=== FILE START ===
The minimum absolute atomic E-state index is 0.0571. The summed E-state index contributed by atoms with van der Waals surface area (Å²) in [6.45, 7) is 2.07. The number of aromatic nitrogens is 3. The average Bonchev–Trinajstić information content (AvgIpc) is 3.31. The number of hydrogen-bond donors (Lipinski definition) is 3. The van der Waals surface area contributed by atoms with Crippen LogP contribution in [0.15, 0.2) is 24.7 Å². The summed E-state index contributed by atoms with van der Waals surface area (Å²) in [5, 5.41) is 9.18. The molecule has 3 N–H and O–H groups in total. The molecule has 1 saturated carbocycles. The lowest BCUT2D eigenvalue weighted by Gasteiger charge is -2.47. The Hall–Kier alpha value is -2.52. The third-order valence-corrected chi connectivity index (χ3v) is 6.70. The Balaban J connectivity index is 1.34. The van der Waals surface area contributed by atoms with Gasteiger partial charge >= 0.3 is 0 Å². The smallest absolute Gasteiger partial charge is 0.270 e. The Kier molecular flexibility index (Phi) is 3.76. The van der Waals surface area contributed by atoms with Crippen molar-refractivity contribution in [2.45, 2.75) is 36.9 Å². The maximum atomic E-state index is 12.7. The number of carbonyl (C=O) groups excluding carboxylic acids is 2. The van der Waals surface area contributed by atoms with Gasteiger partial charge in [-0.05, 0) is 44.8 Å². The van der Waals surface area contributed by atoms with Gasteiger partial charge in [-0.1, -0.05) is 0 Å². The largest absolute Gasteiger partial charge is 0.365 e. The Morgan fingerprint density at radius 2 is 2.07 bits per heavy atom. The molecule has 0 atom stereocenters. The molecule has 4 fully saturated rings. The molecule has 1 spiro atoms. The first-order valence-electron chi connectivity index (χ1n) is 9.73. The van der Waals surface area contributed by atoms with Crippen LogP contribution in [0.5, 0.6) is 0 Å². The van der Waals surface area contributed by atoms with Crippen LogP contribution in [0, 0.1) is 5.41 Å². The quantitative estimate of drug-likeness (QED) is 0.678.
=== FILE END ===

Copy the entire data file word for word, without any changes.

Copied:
The minimum absolute atomic E-state index is 0.0571. The summed E-state index contributed by atoms with van der Waals surface area (Å²) in [6.45, 7) is 2.07. The number of aromatic nitrogens is 3. The average Bonchev–Trinajstić information content (AvgIpc) is 3.31. The number of hydrogen-bond donors (Lipinski definition) is 3. The van der Waals surface area contributed by atoms with Crippen LogP contribution in [0.15, 0.2) is 24.7 Å². The summed E-state index contributed by atoms with van der Waals surface area (Å²) in [5, 5.41) is 9.18. The molecule has 3 N–H and O–H groups in total. The molecule has 1 saturated carbocycles. The lowest BCUT2D eigenvalue weighted by Gasteiger charge is -2.47. The Hall–Kier alpha value is -2.52. The third-order valence-corrected chi connectivity index (χ3v) is 6.70. The Balaban J connectivity index is 1.34. The van der Waals surface area contributed by atoms with Gasteiger partial charge >= 0.3 is 0 Å². The smallest absolute Gasteiger partial charge is 0.270 e. The Kier molecular flexibility index (Phi) is 3.76. The van der Waals surface area contributed by atoms with Crippen molar-refractivity contribution in [2.45, 2.75) is 36.9 Å². The maximum atomic E-state index is 12.7. The number of carbonyl (C=O) groups excluding carboxylic acids is 2. The van der Waals surface area contributed by atoms with Gasteiger partial charge in [-0.05, 0) is 44.8 Å². The van der Waals surface area contributed by atoms with Gasteiger partial charge in [-0.1, -0.05) is 0 Å². The largest absolute Gasteiger partial charge is 0.365 e. The Morgan fingerprint density at radius 2 is 2.07 bits per heavy atom. The molecule has 0 atom stereocenters. The molecule has 4 fully saturated rings. The molecule has 1 spiro atoms. The first-order valence-electron chi connectivity index (χ1n) is 9.73. The van der Waals surface area contributed by atoms with Crippen LogP contribution in [0.5, 0.6) is 0 Å². The van der Waals surface area contributed by atoms with Crippen LogP contribution in [0, 0.1) is 5.41 Å². The quantitative estimate of drug-likeness (QED) is 0.678.